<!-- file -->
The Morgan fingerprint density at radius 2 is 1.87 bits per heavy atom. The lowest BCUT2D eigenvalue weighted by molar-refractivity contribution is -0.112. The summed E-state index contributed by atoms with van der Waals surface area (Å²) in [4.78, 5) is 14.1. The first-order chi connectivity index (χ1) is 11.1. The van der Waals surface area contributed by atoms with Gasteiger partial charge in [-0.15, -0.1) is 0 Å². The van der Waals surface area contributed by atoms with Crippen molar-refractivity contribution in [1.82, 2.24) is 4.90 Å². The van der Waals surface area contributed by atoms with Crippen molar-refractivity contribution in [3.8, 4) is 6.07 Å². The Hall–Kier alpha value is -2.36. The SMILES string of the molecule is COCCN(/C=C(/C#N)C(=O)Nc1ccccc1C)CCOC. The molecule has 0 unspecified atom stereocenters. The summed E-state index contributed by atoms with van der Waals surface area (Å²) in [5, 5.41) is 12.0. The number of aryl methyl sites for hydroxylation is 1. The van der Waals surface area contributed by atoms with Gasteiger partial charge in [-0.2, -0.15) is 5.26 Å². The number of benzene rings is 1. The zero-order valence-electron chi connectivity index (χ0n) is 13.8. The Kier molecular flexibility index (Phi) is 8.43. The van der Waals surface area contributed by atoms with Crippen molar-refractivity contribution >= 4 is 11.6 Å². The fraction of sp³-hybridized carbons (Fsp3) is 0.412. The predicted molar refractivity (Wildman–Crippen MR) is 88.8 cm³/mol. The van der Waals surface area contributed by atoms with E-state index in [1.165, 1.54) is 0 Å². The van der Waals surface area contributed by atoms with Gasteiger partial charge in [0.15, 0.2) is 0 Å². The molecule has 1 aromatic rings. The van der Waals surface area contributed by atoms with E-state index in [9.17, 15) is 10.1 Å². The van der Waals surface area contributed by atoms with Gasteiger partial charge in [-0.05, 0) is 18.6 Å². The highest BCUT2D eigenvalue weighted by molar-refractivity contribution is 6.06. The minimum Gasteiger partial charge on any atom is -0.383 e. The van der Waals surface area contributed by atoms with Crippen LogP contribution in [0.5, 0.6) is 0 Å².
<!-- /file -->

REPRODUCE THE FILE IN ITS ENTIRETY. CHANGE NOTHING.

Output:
The Morgan fingerprint density at radius 2 is 1.87 bits per heavy atom. The lowest BCUT2D eigenvalue weighted by molar-refractivity contribution is -0.112. The summed E-state index contributed by atoms with van der Waals surface area (Å²) in [4.78, 5) is 14.1. The first-order chi connectivity index (χ1) is 11.1. The van der Waals surface area contributed by atoms with Gasteiger partial charge in [-0.15, -0.1) is 0 Å². The van der Waals surface area contributed by atoms with Crippen molar-refractivity contribution in [1.82, 2.24) is 4.90 Å². The van der Waals surface area contributed by atoms with Crippen molar-refractivity contribution in [3.8, 4) is 6.07 Å². The Hall–Kier alpha value is -2.36. The SMILES string of the molecule is COCCN(/C=C(/C#N)C(=O)Nc1ccccc1C)CCOC. The molecule has 0 unspecified atom stereocenters. The summed E-state index contributed by atoms with van der Waals surface area (Å²) in [5, 5.41) is 12.0. The number of aryl methyl sites for hydroxylation is 1. The van der Waals surface area contributed by atoms with Gasteiger partial charge in [-0.2, -0.15) is 5.26 Å². The number of benzene rings is 1. The zero-order valence-electron chi connectivity index (χ0n) is 13.8. The Kier molecular flexibility index (Phi) is 8.43. The van der Waals surface area contributed by atoms with Crippen molar-refractivity contribution >= 4 is 11.6 Å². The fraction of sp³-hybridized carbons (Fsp3) is 0.412. The predicted molar refractivity (Wildman–Crippen MR) is 88.8 cm³/mol. The van der Waals surface area contributed by atoms with E-state index in [1.165, 1.54) is 0 Å². The van der Waals surface area contributed by atoms with Gasteiger partial charge in [0.15, 0.2) is 0 Å². The molecule has 1 aromatic rings. The van der Waals surface area contributed by atoms with E-state index in [9.17, 15) is 10.1 Å². The van der Waals surface area contributed by atoms with Gasteiger partial charge in [-0.05, 0) is 18.6 Å². The highest BCUT2D eigenvalue weighted by molar-refractivity contribution is 6.06. The minimum Gasteiger partial charge on any atom is -0.383 e. The van der Waals surface area contributed by atoms with Crippen LogP contribution in [0.5, 0.6) is 0 Å².